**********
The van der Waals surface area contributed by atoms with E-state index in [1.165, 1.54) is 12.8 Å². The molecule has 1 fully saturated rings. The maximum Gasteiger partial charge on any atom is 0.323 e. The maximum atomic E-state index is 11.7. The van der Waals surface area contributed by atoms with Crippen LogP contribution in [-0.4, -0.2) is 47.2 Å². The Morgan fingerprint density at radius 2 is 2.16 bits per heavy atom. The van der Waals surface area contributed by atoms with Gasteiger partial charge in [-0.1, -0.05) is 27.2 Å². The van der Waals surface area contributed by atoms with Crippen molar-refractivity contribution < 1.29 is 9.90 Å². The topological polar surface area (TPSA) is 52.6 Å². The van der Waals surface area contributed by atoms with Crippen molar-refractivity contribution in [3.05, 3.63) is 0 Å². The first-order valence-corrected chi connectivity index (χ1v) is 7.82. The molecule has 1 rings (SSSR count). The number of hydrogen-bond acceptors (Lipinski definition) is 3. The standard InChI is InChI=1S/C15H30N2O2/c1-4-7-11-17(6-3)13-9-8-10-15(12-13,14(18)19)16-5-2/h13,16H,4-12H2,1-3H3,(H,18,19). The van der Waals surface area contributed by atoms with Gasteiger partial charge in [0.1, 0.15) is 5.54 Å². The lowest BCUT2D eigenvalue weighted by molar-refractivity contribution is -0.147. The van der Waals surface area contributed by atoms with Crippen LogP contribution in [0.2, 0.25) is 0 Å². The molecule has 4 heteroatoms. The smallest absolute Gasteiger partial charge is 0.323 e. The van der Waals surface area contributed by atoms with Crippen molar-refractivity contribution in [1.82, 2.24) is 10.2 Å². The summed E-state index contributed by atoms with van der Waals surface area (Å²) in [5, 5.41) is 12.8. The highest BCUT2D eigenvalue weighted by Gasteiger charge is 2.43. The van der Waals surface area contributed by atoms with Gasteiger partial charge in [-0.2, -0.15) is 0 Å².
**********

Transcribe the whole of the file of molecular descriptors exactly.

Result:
The van der Waals surface area contributed by atoms with E-state index in [1.165, 1.54) is 12.8 Å². The molecule has 1 fully saturated rings. The maximum Gasteiger partial charge on any atom is 0.323 e. The maximum atomic E-state index is 11.7. The van der Waals surface area contributed by atoms with Crippen LogP contribution in [-0.4, -0.2) is 47.2 Å². The Morgan fingerprint density at radius 2 is 2.16 bits per heavy atom. The van der Waals surface area contributed by atoms with Gasteiger partial charge in [-0.1, -0.05) is 27.2 Å². The van der Waals surface area contributed by atoms with Crippen molar-refractivity contribution < 1.29 is 9.90 Å². The topological polar surface area (TPSA) is 52.6 Å². The van der Waals surface area contributed by atoms with Crippen molar-refractivity contribution in [3.05, 3.63) is 0 Å². The first-order valence-corrected chi connectivity index (χ1v) is 7.82. The molecule has 1 rings (SSSR count). The number of hydrogen-bond acceptors (Lipinski definition) is 3. The standard InChI is InChI=1S/C15H30N2O2/c1-4-7-11-17(6-3)13-9-8-10-15(12-13,14(18)19)16-5-2/h13,16H,4-12H2,1-3H3,(H,18,19). The van der Waals surface area contributed by atoms with Gasteiger partial charge in [0.1, 0.15) is 5.54 Å². The lowest BCUT2D eigenvalue weighted by molar-refractivity contribution is -0.147. The van der Waals surface area contributed by atoms with Crippen LogP contribution in [0.2, 0.25) is 0 Å². The molecule has 4 heteroatoms. The smallest absolute Gasteiger partial charge is 0.323 e. The van der Waals surface area contributed by atoms with Crippen molar-refractivity contribution in [1.82, 2.24) is 10.2 Å². The summed E-state index contributed by atoms with van der Waals surface area (Å²) in [5, 5.41) is 12.8. The highest BCUT2D eigenvalue weighted by Gasteiger charge is 2.43. The van der Waals surface area contributed by atoms with Gasteiger partial charge in [-0.2, -0.15) is 0 Å².